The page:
Being a Nintendo game, though, it is not all about pure dancing, which certainly adds a nice new aspect to the series. Mini games litter the story mode, as well as Boss battles. The former can actually be quite a nice distraction from the main mode, with Mario being required to carry out all sorts of tasks. Examples include rapidly having to step left and right to escape from an on-coming Chain Chomp, again slamming left and right, before hitting up when Mario reaches a white line in order to jump as high up a flagpole as possible (akin to the Super Mario Bros flagpole at the end of main levels) and even playing a dance version of Whack-A-Mole, stomping on the relevant direction to squash Goombas popping their heads up. And the pleasing thing is that, as goes with the songs as well, once played during the Story Mode, they are all opened up for you to play again and again until your little legs drop off!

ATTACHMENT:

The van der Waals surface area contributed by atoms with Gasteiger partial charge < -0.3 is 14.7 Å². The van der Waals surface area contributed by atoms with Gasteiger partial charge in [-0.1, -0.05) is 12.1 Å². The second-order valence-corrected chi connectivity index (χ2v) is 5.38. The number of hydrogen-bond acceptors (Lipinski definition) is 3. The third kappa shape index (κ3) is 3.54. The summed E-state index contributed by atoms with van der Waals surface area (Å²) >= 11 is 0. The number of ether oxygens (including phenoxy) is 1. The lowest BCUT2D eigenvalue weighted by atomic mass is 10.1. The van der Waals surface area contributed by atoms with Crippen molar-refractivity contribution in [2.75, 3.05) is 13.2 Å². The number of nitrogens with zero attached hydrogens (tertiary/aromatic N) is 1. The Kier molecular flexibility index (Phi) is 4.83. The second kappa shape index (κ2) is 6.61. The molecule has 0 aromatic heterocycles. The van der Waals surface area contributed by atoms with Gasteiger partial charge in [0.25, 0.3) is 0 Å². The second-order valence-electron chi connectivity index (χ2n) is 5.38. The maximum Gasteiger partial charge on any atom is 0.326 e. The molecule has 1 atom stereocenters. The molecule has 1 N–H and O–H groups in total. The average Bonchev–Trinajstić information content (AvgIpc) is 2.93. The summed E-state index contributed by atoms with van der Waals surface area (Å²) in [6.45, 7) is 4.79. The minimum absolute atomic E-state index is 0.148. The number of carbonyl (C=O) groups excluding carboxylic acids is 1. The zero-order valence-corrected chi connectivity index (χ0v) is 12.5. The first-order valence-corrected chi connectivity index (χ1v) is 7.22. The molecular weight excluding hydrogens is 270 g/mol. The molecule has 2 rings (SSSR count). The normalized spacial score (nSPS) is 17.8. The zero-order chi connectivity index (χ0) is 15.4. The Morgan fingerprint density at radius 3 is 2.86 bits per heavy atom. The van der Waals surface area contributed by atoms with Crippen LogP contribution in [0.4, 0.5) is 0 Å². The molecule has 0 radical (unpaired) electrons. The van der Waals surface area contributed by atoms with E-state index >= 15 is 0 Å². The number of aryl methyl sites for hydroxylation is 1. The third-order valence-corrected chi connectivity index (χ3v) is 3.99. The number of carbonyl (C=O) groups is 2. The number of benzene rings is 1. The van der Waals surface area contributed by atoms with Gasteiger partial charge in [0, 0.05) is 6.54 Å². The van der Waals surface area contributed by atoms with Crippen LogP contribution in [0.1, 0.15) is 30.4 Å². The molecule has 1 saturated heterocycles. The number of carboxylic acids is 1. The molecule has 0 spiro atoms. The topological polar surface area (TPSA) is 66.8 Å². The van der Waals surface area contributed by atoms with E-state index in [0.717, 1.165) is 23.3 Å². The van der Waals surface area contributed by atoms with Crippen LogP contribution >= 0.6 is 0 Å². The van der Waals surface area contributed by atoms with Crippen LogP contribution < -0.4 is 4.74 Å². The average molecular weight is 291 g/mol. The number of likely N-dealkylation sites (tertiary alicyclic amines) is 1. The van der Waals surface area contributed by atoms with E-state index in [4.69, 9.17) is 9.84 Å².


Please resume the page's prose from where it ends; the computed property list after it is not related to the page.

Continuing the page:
As Mario Mix is definitely a beginner's guide to dance mat games, thankfully you are eased into the genre with a helping hand that deserves a heap of gratitude. Rather than the pure dance-fest of other titles, the elements from the Mario world are mixed in to great effect, preserving that feel of 'innovation' as opposed to staleness. Battling bosses such as Blooper, hitting Cheep-Cheep flying fish as they awkwardly twist and turn amongst the oncoming notes, can be great fun and really does test your coordination skills. The same goes for other aspects that appear during the story, with Koopa Troopas that require being hit twice before perishing, icicles that need to be avoided or else they rapidly drain your meter, and even various parts of a rocket that must be hit in the correct order to blast your opponent away.

Screenshot for Dancing Stage: Mario Mix on GameCube